Twenty-five children with isolated VUR have had recurrent UTIs, of which 24 started treatment the day their symptoms began. One child who repeatedly presented after long delays had her VUR treated by endoscopic submucosal injection. All have normal repeat DMSA scans. Of 30 so far tested by MAG3 cystography, 18 of them have outgrown their reflux.
During the 2000s, 13 children (approximately 0.03% of girls and 0.05% of boys) had the following renal tract abnormalities; gross ureteric dilatation and bilateral renal dysplasia in 5 (3 with bilateral VUR), mild hydronephrosis (3), hypoplasia (2), solitary kidneys (2), or a simple parenchymal cyst (1).
Referral patterns in the 2000s
The attendance, treatment and total symptom to treatment intervals from 95.6% of the 2000s children are plotted in figure 4, according to their imaging results.
Attendance interval: Children with isolated VUR were seen by the GP sooner than those with normal kidneys (OR 0.63, 95% CI 0.42 to 0.93, p=0.017), while those with scars were seen later (OR 2.86, 95% CI 1.41 to 5.88, p=0.003), and this was independent of the day of the week their symptoms began. Sixty-nine per cent of children with isolated VUR attended on the day their symptoms began, as did 58% with normal imaging, and 33% with scarred kidneys. The audit was not designed to discern causes of these differences, but 6/30 children with scars had correspondence in their medical records about social issues, compared to 1/103 children with isolated VUR (OR 26, 95% CI 3 to 1176, p=0.001).
Treatment interval: The treatment interval did not differ between the three patient groups (p=0.15, likelihood-ratio test), and was generally short. Around half were prescribed antibiotics on the day they presented, and three-quarters within 3 days.
Symptom to treatment interval: The total symptoms to treatment interval was very similar for patients with normal kidneys and isolated VUR (OR 1.00, 95% CI 0.70 to 1.43, p=0.99), but was longer for patients with scars (OR 2.70, 95% CI 1.33 to 5.56, p=0.006). Children treated within 3 days of their symptoms starting had less than half the chance of being scarred than those treated from day 4 onwards (OR 0.37, 95% CI 0.18 to 0.75, p=0.006).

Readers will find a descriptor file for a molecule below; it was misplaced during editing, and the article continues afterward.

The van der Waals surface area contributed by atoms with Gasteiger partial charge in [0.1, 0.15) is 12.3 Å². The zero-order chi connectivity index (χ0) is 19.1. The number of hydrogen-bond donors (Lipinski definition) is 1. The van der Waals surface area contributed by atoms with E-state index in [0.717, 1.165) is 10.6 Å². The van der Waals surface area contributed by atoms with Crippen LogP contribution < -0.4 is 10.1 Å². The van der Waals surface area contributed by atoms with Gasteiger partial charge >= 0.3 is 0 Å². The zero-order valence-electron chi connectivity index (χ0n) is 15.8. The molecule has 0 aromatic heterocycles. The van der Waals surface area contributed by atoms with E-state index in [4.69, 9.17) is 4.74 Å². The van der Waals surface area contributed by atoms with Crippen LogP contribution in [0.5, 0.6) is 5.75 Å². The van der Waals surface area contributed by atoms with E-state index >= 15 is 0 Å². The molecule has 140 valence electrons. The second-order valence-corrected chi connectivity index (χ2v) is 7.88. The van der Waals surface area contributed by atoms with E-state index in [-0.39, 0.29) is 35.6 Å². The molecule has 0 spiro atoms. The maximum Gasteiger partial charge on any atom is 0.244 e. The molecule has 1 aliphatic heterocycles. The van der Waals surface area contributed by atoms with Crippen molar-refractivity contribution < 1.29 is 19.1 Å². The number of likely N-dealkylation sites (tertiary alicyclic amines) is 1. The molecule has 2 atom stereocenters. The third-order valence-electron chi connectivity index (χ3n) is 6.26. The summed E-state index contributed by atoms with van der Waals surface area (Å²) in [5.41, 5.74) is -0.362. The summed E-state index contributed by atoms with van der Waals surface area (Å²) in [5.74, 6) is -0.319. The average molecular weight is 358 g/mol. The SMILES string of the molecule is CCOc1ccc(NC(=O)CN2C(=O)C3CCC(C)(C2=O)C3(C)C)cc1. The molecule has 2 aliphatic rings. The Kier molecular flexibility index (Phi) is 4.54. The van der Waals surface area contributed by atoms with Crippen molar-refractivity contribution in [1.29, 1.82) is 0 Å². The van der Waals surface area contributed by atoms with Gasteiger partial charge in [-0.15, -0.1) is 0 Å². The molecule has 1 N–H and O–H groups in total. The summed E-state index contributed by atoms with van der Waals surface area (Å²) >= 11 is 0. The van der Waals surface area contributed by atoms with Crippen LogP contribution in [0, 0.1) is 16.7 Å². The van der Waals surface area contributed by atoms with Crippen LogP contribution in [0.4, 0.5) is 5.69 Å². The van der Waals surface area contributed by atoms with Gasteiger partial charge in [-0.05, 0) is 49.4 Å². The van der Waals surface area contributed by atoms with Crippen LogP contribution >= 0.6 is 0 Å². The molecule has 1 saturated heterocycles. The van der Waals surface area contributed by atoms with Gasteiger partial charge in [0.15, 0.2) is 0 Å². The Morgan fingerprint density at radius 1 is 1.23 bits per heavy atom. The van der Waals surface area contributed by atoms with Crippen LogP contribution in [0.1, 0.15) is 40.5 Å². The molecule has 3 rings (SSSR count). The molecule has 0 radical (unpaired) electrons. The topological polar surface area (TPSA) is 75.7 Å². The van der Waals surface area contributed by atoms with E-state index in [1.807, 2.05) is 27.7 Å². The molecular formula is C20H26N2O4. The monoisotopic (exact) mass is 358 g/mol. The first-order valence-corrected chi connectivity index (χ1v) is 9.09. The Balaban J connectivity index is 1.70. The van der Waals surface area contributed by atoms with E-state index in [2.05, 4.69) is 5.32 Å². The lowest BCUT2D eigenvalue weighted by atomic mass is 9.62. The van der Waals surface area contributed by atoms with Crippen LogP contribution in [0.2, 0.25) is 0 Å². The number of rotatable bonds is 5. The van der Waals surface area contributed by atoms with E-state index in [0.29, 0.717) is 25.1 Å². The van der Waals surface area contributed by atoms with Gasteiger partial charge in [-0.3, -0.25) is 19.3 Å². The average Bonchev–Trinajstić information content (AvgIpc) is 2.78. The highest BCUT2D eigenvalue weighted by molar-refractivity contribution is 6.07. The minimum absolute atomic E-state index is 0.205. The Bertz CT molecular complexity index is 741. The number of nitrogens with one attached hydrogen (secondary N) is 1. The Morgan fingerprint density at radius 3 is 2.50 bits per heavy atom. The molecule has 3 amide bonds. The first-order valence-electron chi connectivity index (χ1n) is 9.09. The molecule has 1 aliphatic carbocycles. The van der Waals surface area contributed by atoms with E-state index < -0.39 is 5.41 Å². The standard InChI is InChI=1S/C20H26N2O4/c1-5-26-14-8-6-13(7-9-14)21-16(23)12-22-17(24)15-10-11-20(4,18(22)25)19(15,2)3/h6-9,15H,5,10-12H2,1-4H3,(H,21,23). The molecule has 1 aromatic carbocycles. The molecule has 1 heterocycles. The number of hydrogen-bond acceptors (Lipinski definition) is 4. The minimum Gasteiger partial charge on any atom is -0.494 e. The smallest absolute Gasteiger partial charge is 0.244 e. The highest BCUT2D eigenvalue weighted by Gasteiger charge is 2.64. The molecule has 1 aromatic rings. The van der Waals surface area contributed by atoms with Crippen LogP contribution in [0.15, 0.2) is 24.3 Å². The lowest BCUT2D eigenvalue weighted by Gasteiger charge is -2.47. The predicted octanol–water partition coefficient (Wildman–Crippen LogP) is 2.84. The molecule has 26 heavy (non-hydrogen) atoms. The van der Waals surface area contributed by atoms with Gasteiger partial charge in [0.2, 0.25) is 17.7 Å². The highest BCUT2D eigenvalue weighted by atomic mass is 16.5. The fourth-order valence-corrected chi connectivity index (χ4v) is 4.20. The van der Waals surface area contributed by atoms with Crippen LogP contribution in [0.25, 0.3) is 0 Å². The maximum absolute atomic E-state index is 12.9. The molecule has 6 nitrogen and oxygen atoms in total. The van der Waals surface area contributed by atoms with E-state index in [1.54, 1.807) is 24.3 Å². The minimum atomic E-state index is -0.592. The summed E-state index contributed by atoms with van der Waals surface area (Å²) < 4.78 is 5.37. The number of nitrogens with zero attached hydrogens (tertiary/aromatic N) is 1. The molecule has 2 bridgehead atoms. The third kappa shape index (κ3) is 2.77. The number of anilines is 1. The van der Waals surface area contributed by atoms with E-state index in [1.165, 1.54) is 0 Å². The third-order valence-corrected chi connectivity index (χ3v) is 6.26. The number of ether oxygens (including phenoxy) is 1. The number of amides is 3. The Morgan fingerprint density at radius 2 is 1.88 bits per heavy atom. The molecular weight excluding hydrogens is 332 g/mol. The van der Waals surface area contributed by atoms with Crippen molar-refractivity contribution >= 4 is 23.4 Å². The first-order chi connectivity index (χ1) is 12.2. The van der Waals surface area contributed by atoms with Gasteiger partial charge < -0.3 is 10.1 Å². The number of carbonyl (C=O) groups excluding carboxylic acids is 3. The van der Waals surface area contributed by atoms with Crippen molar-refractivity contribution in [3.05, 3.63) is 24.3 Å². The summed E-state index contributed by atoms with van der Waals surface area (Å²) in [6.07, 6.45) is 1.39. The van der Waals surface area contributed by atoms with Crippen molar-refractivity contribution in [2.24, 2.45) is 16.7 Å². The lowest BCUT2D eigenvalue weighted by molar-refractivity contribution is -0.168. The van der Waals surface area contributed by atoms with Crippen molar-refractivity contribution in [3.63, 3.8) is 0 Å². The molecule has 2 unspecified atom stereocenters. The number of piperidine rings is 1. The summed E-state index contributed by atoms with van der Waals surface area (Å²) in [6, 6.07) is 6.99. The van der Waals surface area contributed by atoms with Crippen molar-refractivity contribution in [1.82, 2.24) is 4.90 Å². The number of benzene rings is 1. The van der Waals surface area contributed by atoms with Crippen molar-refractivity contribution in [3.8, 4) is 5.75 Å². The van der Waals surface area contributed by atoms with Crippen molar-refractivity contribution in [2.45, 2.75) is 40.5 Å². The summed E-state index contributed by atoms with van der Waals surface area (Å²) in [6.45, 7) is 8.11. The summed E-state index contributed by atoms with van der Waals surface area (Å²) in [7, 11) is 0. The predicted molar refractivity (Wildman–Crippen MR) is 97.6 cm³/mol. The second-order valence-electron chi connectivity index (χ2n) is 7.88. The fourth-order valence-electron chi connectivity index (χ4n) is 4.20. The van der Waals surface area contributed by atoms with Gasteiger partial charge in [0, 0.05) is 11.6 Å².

These data support our hypothesis6 ,20 that most kidney defects seen on DMSA scans in children after UTIs are acquired scars, with only a small proportion being congenital. It also demonstrates that the scarring rate has halved since the GPs changed their management from traditional2 to more active practices,4 including (A) very prompt treatment, and (B) targeting resources on children who remain at risk until they outgrow their VUR. The GPs sustained these changes throughout the audit, probably aided by the specialist nurse’s ongoing educational input. They consistently diagnosed more UTIs in young infants (often with non-specific symptoms), collected urine samples (aided by family friendly urine pads21 in infants, and washed-up potties22 in toddlers), and prescribed antibiotics at the first consultation in half the cases. We doubt that the Newcastle GPs’ management of childhood UTIs in the 1990s differed from other areas of the UK, where most first recognised episodes are also in school-aged children.23 ,24 However, patterns of early diagnosis have been reported from Sweden for 20 years.25 The attendance interval varied widely, and was an important factor for scarring risk, with children treated four or more days after their symptoms had started being twice as likely to scar.
It is a weakness that our two audits were not contemporaneous, and did not cover identical catchment areas. However, our 1990s data did not demonstrate any geographically related differences in referral or scarring rates, and the UTI management protocol remained static apart from the introduction of the DA element, which had previously been shown to produce immediate and sustained changes in GP behaviour.4 This audit was only made possible because the primary and secondary care teams agreed not to implement the CG54 guidelines without first measuring their impact. Because we encourage starting antibiotics on clinical grounds prior to laboratory confirmation, some children will inevitably receive unnecessary treatment, with the potential to cause avoidable side effects and increased resistance to the antibiotic. We did not design our audit to detect this, although we know that 16% of children referred were treated inappropriately, and the true figure could be much higher. Nor did we design our audit to determine which factors influenced the time taken for children to present for medical care, other than noting that the day of the week was unimportant.